Staff Publications

Staff Publications

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    'Staff publications' is the digital repository of Wageningen University & Research

    'Staff publications' contains references to publications authored by Wageningen University staff from 1976 onward.

    Publications authored by the staff of the Research Institutes are available from 1995 onwards.

    Full text documents are added when available. The database is updated daily and currently holds about 240,000 items, of which 72,000 in open access.

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Record number 418404
Title Behaviour and welfare of veal calves fed different amounts of solid feed supplemented to a milk replacer ration adjusted for similar growth
Author(s) Webb, L.E.; Bokkers, E.A.M.; Engel, B.; Gerrits, W.J.J.; Berends, H.; Reenen, C.G. van
Source Applied Animal Behaviour Science 136 (2012)2-4. - ISSN 0168-1591 - p. 108 - 116.
Department(s) Animal Production Systems
Biometris (WU MAT)
Animal Nutrition
LR - Backoffice
Publication type Refereed Article in a scientific journal
Publication year 2012
Keyword(s) rumen development - stereotypies - inference - animals - models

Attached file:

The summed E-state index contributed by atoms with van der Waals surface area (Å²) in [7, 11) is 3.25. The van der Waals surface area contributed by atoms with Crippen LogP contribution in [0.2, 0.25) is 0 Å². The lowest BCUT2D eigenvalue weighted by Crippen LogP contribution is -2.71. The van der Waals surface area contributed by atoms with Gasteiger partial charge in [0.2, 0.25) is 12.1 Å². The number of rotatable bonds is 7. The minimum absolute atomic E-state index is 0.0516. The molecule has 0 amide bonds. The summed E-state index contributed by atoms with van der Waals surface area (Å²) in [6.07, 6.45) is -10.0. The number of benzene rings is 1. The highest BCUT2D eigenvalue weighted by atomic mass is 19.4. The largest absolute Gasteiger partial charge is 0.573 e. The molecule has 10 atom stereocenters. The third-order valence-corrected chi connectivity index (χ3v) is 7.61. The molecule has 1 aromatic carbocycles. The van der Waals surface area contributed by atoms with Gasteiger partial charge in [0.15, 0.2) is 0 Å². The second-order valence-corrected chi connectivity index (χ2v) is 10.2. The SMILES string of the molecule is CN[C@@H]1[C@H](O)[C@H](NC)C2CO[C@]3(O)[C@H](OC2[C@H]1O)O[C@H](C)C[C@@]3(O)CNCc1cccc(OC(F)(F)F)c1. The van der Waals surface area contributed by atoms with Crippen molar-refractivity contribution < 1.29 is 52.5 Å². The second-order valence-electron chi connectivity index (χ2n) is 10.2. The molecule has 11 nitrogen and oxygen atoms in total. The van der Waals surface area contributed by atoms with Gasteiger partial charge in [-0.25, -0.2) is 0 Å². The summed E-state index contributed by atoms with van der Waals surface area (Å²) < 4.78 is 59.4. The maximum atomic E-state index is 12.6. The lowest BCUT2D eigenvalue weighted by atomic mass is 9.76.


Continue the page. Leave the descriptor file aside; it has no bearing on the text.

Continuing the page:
Abstract Veal calves in Europe are typically fed large quantities of milk replacer and small amounts of solid feed, a diet known to lead to the development of abnormal oral behaviours in these animals. These abnormal oral behaviours are thought to be an indication of frustration, chronic stress, and hence poor welfare. The present study investigated how different feeding strategies, differing in solid feed and milk replacer provision, affected the behaviour and welfare of veal calves across time. Four treatment groups (A–D) comprising of 12 Holstein–Friesian bull calves each (7.6 ± 0.1 weeks old and 54.7 ± 0.3 kg at arrival), penned in groups of three, were fed one of four amounts of a solid feed mixture, i.e. 50% concentrates, 25% fresh maize silage, and 25% wheat straw (on dry matter [DM] basis): A = 0, B = 9, C = 18, and D = 27 g DM/kg0.75/d. Provision of milk replacer was adjusted to achieve similar average daily gain across treatments. Behaviour was recorded around feeding (10 min continuous focal observations of individual calves) and throughout the day (7 sessions of 30 min scan sampling at 5 min interval every 2 h from 06:30 h) every week for four months. In an attempt to find an easy practical method to measure behavioural response to feeding strategy, two 3-min behavioural tests were carried out: (1) in months 1 and 3, calves were presented with a ball and latency to make oral contact with it was recorded; and (2) in month 1, calves were presented with an overall and time spent orally manipulating (i.e. chewing or licking) it was recorded using scan sampling every 10 s. Calves in treatment D displayed less abnormal oral behaviours around feeding, less tongue playing throughout the day, and more chewing in the first two months, compared to treatment A. Treatment B only led to lower tongue playing levels compared to A and treatment C had no benefit in terms of reducing abnormal oral behaviours. Although a solid feed dose–response was expected on the display of abnormal behaviours in veal calves, treatment C did not fit within this expectation. These findings point to a more complex relationship between solid feed and abnormal oral behaviour frequency in veal calves. The two behavioural tests distinguished the different treatments as expected, and thus showed a solid feed dose–response. Because of an increase in chewing and ruminating efficiency over time, amounts of solid feed should be increased with age to maintain high levels of chewing and ruminating. Moreover, high levels of chewing and ruminating may have to be maintained long enough at the beginning of the fattening period to lead to a reduction in abnormal oral behaviours
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